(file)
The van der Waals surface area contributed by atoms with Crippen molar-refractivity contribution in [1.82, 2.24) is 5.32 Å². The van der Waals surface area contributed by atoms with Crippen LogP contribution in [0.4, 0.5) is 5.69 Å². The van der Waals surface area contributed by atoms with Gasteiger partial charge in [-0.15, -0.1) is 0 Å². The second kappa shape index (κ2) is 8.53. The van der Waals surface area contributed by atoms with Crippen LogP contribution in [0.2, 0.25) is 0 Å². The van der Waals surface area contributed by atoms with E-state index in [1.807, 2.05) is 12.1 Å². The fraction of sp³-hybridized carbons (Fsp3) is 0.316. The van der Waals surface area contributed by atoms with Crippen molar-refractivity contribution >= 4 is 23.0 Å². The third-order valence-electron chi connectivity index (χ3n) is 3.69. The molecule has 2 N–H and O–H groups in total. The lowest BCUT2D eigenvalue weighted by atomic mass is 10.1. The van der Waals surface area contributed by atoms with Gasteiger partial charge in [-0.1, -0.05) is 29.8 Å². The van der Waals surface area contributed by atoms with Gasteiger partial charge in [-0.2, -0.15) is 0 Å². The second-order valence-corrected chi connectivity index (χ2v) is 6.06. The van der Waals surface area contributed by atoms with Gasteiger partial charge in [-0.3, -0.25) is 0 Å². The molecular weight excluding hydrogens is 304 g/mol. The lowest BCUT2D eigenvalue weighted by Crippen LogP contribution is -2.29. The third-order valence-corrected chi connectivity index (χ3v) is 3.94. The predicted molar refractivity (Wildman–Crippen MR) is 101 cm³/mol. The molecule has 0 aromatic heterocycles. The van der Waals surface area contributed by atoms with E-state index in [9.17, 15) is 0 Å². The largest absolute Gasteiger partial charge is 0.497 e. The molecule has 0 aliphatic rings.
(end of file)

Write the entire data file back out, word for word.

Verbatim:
The van der Waals surface area contributed by atoms with Crippen molar-refractivity contribution in [1.82, 2.24) is 5.32 Å². The van der Waals surface area contributed by atoms with Crippen LogP contribution in [0.4, 0.5) is 5.69 Å². The van der Waals surface area contributed by atoms with Gasteiger partial charge in [-0.15, -0.1) is 0 Å². The second kappa shape index (κ2) is 8.53. The van der Waals surface area contributed by atoms with Crippen LogP contribution in [0.2, 0.25) is 0 Å². The van der Waals surface area contributed by atoms with E-state index in [1.807, 2.05) is 12.1 Å². The fraction of sp³-hybridized carbons (Fsp3) is 0.316. The van der Waals surface area contributed by atoms with Crippen molar-refractivity contribution >= 4 is 23.0 Å². The third-order valence-electron chi connectivity index (χ3n) is 3.69. The molecule has 2 N–H and O–H groups in total. The lowest BCUT2D eigenvalue weighted by atomic mass is 10.1. The van der Waals surface area contributed by atoms with Gasteiger partial charge in [-0.1, -0.05) is 29.8 Å². The van der Waals surface area contributed by atoms with Gasteiger partial charge in [-0.2, -0.15) is 0 Å². The second-order valence-corrected chi connectivity index (χ2v) is 6.06. The van der Waals surface area contributed by atoms with Gasteiger partial charge in [-0.3, -0.25) is 0 Å². The molecular weight excluding hydrogens is 304 g/mol. The lowest BCUT2D eigenvalue weighted by Crippen LogP contribution is -2.29. The third-order valence-corrected chi connectivity index (χ3v) is 3.94. The predicted molar refractivity (Wildman–Crippen MR) is 101 cm³/mol. The molecule has 0 aromatic heterocycles. The van der Waals surface area contributed by atoms with E-state index in [9.17, 15) is 0 Å². The largest absolute Gasteiger partial charge is 0.497 e. The molecule has 0 aliphatic rings.